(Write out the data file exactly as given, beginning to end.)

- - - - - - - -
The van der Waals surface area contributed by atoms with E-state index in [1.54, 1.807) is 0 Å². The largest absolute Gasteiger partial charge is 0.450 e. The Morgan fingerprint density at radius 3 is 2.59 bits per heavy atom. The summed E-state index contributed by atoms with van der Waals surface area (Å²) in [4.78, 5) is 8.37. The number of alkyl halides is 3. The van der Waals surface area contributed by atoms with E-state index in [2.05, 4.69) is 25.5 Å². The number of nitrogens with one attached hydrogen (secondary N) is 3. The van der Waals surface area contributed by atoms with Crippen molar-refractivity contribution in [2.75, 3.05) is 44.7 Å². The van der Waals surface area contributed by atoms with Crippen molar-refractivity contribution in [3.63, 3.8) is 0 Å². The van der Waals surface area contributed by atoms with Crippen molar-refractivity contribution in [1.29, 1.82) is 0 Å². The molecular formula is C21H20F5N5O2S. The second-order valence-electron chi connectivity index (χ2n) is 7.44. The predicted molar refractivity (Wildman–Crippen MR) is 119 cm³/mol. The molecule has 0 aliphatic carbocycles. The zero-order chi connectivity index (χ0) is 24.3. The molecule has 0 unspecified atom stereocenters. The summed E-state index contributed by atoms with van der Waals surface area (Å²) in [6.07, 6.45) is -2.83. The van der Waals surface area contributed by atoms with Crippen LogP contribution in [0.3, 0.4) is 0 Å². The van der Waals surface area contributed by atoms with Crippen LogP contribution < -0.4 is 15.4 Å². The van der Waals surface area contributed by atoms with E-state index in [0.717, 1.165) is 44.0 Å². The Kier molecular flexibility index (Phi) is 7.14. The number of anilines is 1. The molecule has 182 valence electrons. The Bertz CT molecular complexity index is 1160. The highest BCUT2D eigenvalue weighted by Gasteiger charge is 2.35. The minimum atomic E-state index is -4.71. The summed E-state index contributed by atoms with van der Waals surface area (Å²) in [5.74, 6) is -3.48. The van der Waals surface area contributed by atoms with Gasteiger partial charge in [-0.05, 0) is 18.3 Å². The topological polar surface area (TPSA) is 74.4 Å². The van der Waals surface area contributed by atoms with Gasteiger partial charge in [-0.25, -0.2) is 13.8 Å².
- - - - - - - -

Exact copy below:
The van der Waals surface area contributed by atoms with E-state index in [1.54, 1.807) is 0 Å². The largest absolute Gasteiger partial charge is 0.450 e. The Morgan fingerprint density at radius 3 is 2.59 bits per heavy atom. The summed E-state index contributed by atoms with van der Waals surface area (Å²) in [4.78, 5) is 8.37. The number of alkyl halides is 3. The van der Waals surface area contributed by atoms with E-state index in [2.05, 4.69) is 25.5 Å². The number of nitrogens with one attached hydrogen (secondary N) is 3. The van der Waals surface area contributed by atoms with Crippen molar-refractivity contribution in [2.75, 3.05) is 44.7 Å². The van der Waals surface area contributed by atoms with Crippen molar-refractivity contribution in [3.63, 3.8) is 0 Å². The van der Waals surface area contributed by atoms with Crippen molar-refractivity contribution in [1.29, 1.82) is 0 Å². The molecular formula is C21H20F5N5O2S. The second-order valence-electron chi connectivity index (χ2n) is 7.44. The predicted molar refractivity (Wildman–Crippen MR) is 119 cm³/mol. The molecule has 0 aliphatic carbocycles. The zero-order chi connectivity index (χ0) is 24.3. The molecule has 0 unspecified atom stereocenters. The summed E-state index contributed by atoms with van der Waals surface area (Å²) in [6.07, 6.45) is -2.83. The van der Waals surface area contributed by atoms with Crippen LogP contribution in [0.3, 0.4) is 0 Å². The van der Waals surface area contributed by atoms with Crippen LogP contribution < -0.4 is 15.4 Å². The van der Waals surface area contributed by atoms with E-state index in [0.717, 1.165) is 44.0 Å². The Kier molecular flexibility index (Phi) is 7.14. The number of anilines is 1. The molecule has 182 valence electrons. The Bertz CT molecular complexity index is 1160. The highest BCUT2D eigenvalue weighted by Gasteiger charge is 2.35. The minimum atomic E-state index is -4.71. The summed E-state index contributed by atoms with van der Waals surface area (Å²) in [5.74, 6) is -3.48. The van der Waals surface area contributed by atoms with Gasteiger partial charge in [-0.05, 0) is 18.3 Å². The topological polar surface area (TPSA) is 74.4 Å². The van der Waals surface area contributed by atoms with Gasteiger partial charge in [-0.25, -0.2) is 13.8 Å².